Chatham Subdivision CTC installation
- Installed an advanced centralized traffic control (CTC) system
- Wired and installed 23 bungalows
- Put in grade crossing gate protection at 21 crossings
PNR RailWorks installed an advanced centralized traffic control (CTC) system and upgraded safety protection at 21 VIA Rail crossings on the Chatham Subdivision.
Over an 18-month period, a dedicated S&C crew installed an advanced CTC system and upgraded safety protection at crossings on a 56-kilometer portion of
VIA Rail’s Chatham subdivision, located just across the border from Detroit in Windsor, Ontario, and extending northeast to Chatham.
This subdivision has operated with no signal system and limited crossing protection since passenger service began in 1853. The S&C upgrades transformed the “dark territory” into a route with a state-of-the-art CTC system and modern crossing protection featuring a constant warning system for VIA Rail trains traveling at speeds up to 100 mph. Work began in PNR RailWorks’ S&C shop in Guelph to wire 23 bungalows and then install them along the route. The crew worked in the field to run local cable for each bungalow and to install the accompanying grade crossing gate protection at each of the subdivision’s 21 crossings. The next step was to install the CTC system, which included new bungalows and switch machines a t a new siding that was constructed at Stoney Point.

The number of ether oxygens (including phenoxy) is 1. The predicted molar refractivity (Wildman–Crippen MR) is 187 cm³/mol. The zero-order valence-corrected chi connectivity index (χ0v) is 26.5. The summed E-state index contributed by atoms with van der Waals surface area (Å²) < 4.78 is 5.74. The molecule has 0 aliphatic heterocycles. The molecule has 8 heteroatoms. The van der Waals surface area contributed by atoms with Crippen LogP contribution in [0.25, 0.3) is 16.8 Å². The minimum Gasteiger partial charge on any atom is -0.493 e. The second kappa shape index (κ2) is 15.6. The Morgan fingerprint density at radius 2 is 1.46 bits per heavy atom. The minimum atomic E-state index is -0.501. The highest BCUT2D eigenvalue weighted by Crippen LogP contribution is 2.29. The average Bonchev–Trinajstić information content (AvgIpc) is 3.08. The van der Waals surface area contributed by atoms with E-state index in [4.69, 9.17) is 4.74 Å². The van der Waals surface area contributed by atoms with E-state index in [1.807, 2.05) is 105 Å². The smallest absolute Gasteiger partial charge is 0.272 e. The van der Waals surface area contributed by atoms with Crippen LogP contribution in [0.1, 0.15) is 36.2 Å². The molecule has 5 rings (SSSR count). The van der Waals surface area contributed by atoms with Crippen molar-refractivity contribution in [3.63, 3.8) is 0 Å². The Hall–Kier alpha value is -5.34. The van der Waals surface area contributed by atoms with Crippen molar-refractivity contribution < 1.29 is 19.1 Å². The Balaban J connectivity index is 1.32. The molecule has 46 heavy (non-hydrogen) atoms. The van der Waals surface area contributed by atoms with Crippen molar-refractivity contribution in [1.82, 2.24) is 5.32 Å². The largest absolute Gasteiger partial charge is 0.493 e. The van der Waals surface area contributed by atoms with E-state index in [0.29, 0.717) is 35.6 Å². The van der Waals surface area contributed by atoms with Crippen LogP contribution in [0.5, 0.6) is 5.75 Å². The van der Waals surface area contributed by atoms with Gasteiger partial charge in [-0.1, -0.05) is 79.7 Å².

One of the challenges of this project was coordinating with the local power authority, particularly at remote locations with only standard crossbucks and no existing local AC power at the crossing. In some instances, the utility had to build pole lines to provide power to the crossing. When commissioning a crossing, the PNR RailWorks crew worked through detailed commissioning procedures to maintain the safety of the current system and to ensure the safety of the new system.
With cooperation from project managers on other jobs, equipment and resources were made available to schedule work year-round to take into account freezing winter conditions. All work also was coordinated around a track contractor performing upgrades on the line.